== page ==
As I prepared to move to Guatemala in 2009, I wondered if I was making the right decision.
What would I do over there? Even though I had been raised as a missionary kid and I had gone on many short-term trips as a volunteer, this was my first time moving to a Third World country. I had carefully saved my money for over a year, and my plan was to fly down, connect with a local organization, and start “helping people.” But what would that look like?
Right after I moved to Guatemala, I began interacting with other volunteers, and one of the first opportunities that I found was to volunteer in an orphanage. Since Guatemala had been a major issuer of international adoptions (for about a decade), orphanages like this one had been formed in order to assist Americans who wanted to adopt Guatemalan children.
The orphanage was in another town, so to get there, I had to walk to a bus station, hop on a “chicken bus,” then hike uphill for about twenty minutes. Before a chicken bus makes it down to Central America, it starts out as a school bus in the United States. (And, in case you were wondering, it’s not unusual to see people carrying their chickens on board.) Most of the buses are repainted with bright colors, and I used to pay about forty cents for the twenty minute ride to the orphanage. Since these chicken buses are usually very crowded, I often found myself crammed into a seat with two other people.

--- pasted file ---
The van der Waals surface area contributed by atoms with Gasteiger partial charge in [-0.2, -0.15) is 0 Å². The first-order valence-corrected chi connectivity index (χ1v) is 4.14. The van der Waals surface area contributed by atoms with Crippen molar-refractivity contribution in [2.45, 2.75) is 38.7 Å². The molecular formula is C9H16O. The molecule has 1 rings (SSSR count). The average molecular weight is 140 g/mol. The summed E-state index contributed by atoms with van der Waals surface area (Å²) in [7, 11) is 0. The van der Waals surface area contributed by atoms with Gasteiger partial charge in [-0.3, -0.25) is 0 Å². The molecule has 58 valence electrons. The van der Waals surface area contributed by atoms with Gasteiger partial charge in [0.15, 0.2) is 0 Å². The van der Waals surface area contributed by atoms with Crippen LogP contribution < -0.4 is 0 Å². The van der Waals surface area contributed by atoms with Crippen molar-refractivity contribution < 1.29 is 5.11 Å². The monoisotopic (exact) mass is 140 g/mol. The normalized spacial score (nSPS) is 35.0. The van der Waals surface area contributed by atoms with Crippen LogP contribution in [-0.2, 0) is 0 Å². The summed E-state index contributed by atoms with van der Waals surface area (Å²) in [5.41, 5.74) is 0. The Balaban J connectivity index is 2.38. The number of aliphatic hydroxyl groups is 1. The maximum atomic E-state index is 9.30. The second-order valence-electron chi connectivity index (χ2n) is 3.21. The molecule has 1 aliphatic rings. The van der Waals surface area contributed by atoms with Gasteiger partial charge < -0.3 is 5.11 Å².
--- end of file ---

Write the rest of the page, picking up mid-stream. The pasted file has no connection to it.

The first time that I walked onto the grounds of the orphanage, I was astonished by its beautiful white building and and its gorgeous view overlooking Lake Atitlan.
I discovered that there were about fifteen kids inside the orphanage, and most of them were toddlers.
Even though it took a while to get to the orphanage, I began looking forward to my weekly trips to see these little ones. Most of the toddlers were just learning to walk, and they couldn’t yet hold the spoons to feed themselves. (They were able to hold their own sippy cups, which you can see in the photo above). I followed the women who worked there from room to room, helping them with their caregiving tasks: putting the kids down for their naps, waking them up from their naps, changing them, bringing them outside, playing little games, helping them practice motor skills, and feeding them hot soup and cereal.
It wasn’t unusual to have three toddlers trying to sit in my lap at once, and I got really attached to some of these little ones. I enjoyed spending time with them, and I watched them go through several phases of development. Right before I moved back to the States in August of 2010, most of the toddlers had transitioned from the highchairs to a kids’ table, where they were feeding themselves.
To read about the art therapy and play therapy that I did with the older kids at the orphanage, you can go to my next blog post.